Marie Gale MSW



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The tasks of adulthood from age 18-65 are to find mutually satisfying relationships, meaningful work, and to transmit our values back into society thru raising children or through other community endeavors. I am willing to join you in an effort to address any of the following issues that can interfere with that process.


Stress:
Humans are equipped to manage a moderate amount of stress. When prolonged or when all facets of a person's life are under stress at the same time, however, such as at work, primary relationship
and with relatives or children, there is no area of one's life where one can refuel and find balance. In the past 15 years, neuroscientists collaborated with developmental psychologists and helped us understand that emotions are not abstract experiences in our mind. Emotions are experienced physically in our neurological system. Difficulty sleeping, headaches, or stomach problems suggest distress. Chronic stress overtaxes the immune system which leaves a person at higher risk of illness or development of diseases. Science's discovery of this mind-body connection underscores the importance of getting help when problems aren't going away.

Depression:
Sleeping problems, increases or decreases in appetite, irritable mood, a decrease of pleasure in activity, difficulty concentrating or thoughts of death are some of the symptoms of depression. Dysthymia is a milder form of depression where there is not despair, yet one simply does not experience much joy in life. Alexithymia is another related condition, and sometimes resembles depression, but involves a person being unable to identify nor express their feelings and is one of the lesser known causes of depression. For many, medication is either not an option or not enough to address the issues involved in their daily living and requires additional help.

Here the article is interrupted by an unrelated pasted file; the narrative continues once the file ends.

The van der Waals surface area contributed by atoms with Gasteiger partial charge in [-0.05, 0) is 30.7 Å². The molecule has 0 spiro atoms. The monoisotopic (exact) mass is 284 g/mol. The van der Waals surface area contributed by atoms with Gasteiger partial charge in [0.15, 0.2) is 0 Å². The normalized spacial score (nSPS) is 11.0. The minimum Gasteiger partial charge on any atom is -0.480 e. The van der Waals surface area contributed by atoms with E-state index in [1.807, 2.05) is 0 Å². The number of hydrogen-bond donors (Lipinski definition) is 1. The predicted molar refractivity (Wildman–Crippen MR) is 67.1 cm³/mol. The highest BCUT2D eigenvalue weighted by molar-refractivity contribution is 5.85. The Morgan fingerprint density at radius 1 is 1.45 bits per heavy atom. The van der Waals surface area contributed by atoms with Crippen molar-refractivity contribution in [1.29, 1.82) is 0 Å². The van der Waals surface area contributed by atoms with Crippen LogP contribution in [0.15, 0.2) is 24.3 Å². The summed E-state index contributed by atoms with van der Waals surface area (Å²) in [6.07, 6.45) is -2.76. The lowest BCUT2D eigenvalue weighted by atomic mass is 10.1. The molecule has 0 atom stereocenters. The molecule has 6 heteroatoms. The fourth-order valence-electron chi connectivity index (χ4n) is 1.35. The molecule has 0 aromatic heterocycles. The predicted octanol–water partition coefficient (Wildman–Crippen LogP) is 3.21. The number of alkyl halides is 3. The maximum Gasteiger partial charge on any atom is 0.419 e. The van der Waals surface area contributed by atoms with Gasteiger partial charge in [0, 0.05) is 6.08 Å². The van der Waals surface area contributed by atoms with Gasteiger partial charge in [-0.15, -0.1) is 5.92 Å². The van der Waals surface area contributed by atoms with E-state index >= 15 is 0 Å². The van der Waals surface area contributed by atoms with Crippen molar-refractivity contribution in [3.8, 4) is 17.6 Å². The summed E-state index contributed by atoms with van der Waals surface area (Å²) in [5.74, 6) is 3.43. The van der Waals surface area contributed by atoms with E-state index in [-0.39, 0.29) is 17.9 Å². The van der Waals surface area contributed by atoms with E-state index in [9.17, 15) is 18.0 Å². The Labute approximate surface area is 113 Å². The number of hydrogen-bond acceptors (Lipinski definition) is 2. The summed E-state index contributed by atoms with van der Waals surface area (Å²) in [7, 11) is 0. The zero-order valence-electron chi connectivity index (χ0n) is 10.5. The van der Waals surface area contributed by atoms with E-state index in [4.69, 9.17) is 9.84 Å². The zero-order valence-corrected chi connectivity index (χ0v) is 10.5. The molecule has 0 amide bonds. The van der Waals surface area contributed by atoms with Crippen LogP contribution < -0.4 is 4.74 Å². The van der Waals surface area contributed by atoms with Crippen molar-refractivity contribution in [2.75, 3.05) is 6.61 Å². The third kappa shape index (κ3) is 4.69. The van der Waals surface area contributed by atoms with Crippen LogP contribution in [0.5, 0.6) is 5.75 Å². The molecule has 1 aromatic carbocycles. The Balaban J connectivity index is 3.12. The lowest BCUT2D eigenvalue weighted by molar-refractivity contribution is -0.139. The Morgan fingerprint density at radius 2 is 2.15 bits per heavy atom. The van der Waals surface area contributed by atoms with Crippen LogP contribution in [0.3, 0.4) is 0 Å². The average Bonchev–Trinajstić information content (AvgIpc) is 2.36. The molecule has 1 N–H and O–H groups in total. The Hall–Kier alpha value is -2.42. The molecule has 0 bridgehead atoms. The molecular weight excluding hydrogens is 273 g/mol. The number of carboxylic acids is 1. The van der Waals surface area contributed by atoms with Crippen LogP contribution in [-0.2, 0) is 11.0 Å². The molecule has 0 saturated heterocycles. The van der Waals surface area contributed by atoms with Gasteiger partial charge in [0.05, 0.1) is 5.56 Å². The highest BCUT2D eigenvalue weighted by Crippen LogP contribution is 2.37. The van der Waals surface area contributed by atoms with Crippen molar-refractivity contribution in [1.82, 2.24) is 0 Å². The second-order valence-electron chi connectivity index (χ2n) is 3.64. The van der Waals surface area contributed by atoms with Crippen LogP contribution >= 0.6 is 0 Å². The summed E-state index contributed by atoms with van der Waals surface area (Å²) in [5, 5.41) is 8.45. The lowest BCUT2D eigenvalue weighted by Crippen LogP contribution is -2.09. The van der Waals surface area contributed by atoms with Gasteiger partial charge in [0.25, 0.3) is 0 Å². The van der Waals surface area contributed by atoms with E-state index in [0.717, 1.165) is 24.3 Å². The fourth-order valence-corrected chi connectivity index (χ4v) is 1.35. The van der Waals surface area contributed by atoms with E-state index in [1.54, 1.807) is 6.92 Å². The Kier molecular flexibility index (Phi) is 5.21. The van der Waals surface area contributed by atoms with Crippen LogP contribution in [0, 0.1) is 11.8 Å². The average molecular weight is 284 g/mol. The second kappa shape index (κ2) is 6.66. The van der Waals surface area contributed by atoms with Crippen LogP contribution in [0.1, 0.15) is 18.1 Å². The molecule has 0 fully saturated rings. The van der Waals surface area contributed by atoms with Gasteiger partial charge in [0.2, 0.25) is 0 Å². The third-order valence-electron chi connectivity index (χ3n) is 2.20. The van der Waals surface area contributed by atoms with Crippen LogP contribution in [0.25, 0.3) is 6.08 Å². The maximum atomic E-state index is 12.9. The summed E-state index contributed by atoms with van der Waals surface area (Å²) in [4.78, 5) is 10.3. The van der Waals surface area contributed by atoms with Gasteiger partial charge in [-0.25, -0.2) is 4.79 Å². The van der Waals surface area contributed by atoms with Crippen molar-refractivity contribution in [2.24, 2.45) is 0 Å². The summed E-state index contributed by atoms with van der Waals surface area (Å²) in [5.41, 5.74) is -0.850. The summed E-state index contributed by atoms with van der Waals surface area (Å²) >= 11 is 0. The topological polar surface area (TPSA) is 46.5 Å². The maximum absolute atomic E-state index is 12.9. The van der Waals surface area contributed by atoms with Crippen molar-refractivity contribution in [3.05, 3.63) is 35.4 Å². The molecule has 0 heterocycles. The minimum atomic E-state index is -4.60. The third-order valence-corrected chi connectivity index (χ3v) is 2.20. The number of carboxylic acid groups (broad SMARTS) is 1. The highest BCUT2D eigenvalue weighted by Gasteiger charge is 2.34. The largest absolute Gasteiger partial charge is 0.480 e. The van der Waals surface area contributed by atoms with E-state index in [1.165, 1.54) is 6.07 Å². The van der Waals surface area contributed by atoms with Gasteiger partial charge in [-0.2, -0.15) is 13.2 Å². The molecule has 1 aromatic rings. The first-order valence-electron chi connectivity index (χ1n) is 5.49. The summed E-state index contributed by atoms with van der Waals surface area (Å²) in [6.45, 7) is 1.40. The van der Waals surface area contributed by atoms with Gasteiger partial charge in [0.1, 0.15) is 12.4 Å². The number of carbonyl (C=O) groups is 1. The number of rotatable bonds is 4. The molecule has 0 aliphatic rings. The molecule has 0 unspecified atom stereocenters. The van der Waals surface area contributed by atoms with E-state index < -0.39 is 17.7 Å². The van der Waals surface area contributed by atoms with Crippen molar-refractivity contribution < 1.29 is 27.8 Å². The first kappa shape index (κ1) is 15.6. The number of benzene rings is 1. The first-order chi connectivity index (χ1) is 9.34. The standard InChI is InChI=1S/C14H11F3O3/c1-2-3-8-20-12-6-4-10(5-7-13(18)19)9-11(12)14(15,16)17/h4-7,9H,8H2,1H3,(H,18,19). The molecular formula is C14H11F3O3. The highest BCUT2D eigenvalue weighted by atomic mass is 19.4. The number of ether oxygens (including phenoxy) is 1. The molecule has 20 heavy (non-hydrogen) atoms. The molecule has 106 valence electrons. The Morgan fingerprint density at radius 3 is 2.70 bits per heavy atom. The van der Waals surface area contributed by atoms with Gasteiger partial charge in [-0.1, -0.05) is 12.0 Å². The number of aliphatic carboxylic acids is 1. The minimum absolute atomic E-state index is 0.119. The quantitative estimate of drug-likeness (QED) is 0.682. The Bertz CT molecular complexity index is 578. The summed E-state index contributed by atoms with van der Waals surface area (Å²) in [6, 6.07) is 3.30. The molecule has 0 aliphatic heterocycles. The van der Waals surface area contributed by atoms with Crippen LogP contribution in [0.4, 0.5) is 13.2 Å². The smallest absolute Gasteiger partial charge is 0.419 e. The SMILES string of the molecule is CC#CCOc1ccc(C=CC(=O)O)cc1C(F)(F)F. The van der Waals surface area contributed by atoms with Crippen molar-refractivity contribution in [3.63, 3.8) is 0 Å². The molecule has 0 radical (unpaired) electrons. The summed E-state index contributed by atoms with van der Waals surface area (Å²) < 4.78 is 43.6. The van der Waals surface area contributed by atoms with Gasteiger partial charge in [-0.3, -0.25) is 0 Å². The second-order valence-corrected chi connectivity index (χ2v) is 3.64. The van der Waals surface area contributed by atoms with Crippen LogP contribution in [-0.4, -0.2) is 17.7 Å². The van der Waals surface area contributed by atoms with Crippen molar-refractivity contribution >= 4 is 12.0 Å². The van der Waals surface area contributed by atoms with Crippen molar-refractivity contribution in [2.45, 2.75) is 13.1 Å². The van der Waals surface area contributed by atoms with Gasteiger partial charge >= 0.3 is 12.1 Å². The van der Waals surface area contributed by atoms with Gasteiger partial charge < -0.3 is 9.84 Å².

Trauma
:
A trauma can occur if you or a loved one experiences or witnesses a serious injury, an accidental or violent death, a sexual attack or threat of harm. Not all events result in one being traumatized, nor leading to PTSD. The individual response can vary greatly depending on their support system or prior traumas or how they uniquely interpret the event. The psychological effects are greater for those traumas that are human caused, repeated, unpredictable, or perpetrated by a family member. Children are particularly vulnerable to being traumatized. They do not have the life experience to know what or why something is happening and depend on others for explanation. Without help, children sometimes make the wrong conclusions about themselves, and usually much broader generalizations about the world in which they live. ("I don't matter", "women can't be trusted", "people will hurt you", "it's not worth trying") For adults with childhood traumas, it is often necessary to explore what conclusions were made and those are not always clear and visible, yet are causing biases that are impinging on daily life. Trauma work resembles looking at a kaleidoscope, each viewing may bring forth something slightly different. While difficult, there is much hope that trauma work can bring transformation and uncover untapped strength.